Pennsylvania bill ending felony charge for HIV-related prostitution would reduce stigma

PHILADELPHIA (Feb. 28, 2024) – Today, on HIV is Not a Crime Awareness Day, State Sen. Vincent Hughes, State Rep. Ben Waxman, and State Rep. Malcolm Kenyatta are circulating co-sponsorship memos for a bill that would remove Pennsylvania’s felony penalty for HIV-related prostitution. (Sen. Hughes memo; Rep Waxman & Kenyatta memo)

HIV criminalization does not make anyone safer, but reinforces stigma and undermines public health goals. The three legislators, known for their advocacy on behalf of people living with HIV, intend to remove this stigmatizing law from the criminal code.

The bill would ensure that Pennsylvania criminal law does not discriminate against people living with HIV and could prevent the state from being subjected to costly litigation. On Feb. 15, 2024, the Department of Justice filed suit against the State of Tennessee and the Tennessee Bureau of Investigation for violating the Americans with Disabilities Act by enforcing the state’s law which similarly enhances the penalties for people living with HIV who are charged with prostitution.

Removing the felony charge removes the last relic of HIV criminalization laws in Pennsylvania, one of nine states still subjecting people living with HIV to harsher penalties if charged with prostitution. In recent years other states including Georgia, Nevada, and California have modernized or repealed their prostitution laws.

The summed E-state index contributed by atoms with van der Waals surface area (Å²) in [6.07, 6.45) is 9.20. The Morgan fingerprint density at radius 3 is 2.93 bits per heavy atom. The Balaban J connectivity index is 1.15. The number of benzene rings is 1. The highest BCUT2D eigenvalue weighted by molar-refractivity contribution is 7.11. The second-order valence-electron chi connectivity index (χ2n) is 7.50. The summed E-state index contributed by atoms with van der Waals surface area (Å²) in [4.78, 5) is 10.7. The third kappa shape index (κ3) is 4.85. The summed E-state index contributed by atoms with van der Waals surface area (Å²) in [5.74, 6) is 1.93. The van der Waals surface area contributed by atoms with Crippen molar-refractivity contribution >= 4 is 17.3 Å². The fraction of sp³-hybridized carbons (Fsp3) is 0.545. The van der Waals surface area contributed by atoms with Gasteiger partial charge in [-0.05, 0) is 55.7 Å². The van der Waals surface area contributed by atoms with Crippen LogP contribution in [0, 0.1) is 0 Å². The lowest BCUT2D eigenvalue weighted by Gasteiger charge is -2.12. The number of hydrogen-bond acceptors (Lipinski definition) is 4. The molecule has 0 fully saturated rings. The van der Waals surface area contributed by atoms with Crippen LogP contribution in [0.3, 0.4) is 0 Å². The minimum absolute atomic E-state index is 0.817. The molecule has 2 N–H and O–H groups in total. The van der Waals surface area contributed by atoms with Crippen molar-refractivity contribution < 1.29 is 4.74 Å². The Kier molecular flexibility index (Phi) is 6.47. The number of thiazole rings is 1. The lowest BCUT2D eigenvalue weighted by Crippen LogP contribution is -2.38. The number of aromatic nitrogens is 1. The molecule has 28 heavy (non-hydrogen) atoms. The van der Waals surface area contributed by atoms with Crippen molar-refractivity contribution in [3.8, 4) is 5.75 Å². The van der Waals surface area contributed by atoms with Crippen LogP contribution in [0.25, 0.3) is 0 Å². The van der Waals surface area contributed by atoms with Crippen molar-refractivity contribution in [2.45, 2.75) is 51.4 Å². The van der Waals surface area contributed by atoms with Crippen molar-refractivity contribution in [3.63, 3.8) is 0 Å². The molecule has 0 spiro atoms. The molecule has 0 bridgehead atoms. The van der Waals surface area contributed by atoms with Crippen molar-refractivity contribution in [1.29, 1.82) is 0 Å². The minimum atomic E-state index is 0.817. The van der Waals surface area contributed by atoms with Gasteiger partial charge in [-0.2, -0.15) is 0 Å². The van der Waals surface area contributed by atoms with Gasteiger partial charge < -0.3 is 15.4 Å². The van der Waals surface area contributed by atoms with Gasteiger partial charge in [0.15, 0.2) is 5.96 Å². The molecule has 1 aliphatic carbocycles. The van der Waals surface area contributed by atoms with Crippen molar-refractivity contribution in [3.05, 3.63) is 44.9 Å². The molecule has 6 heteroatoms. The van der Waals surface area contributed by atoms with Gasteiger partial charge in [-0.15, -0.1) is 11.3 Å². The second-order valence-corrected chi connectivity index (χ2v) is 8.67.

HIV criminalization laws began to appear across the nation more than 30 years ago, and advocates have been pushing for reform ever since.

“Criminalizing HIV with a sentencing enhancement is not a public health solution to ending the HIV epidemic,” said Waheedah Shabazz-El, a woman living with HIV who is a longtime activist in issues relating to HIV and women and a board member of the AIDS Law Project of Pennsylvania.

September 2023 poll from Susquehanna Polling and Research shows that a majority of Pennsylvanians believe that the state’s HIV laws should be updated to reflect modern science. According to the poll, 76% of Pennsylvanians believe that current HIV laws should be modernized and updated. And 79% believe that people living with HIV should receive the health and treatment they need, rather than face criminal charges that discriminate and discourage proper testing, treatment, and disclosure.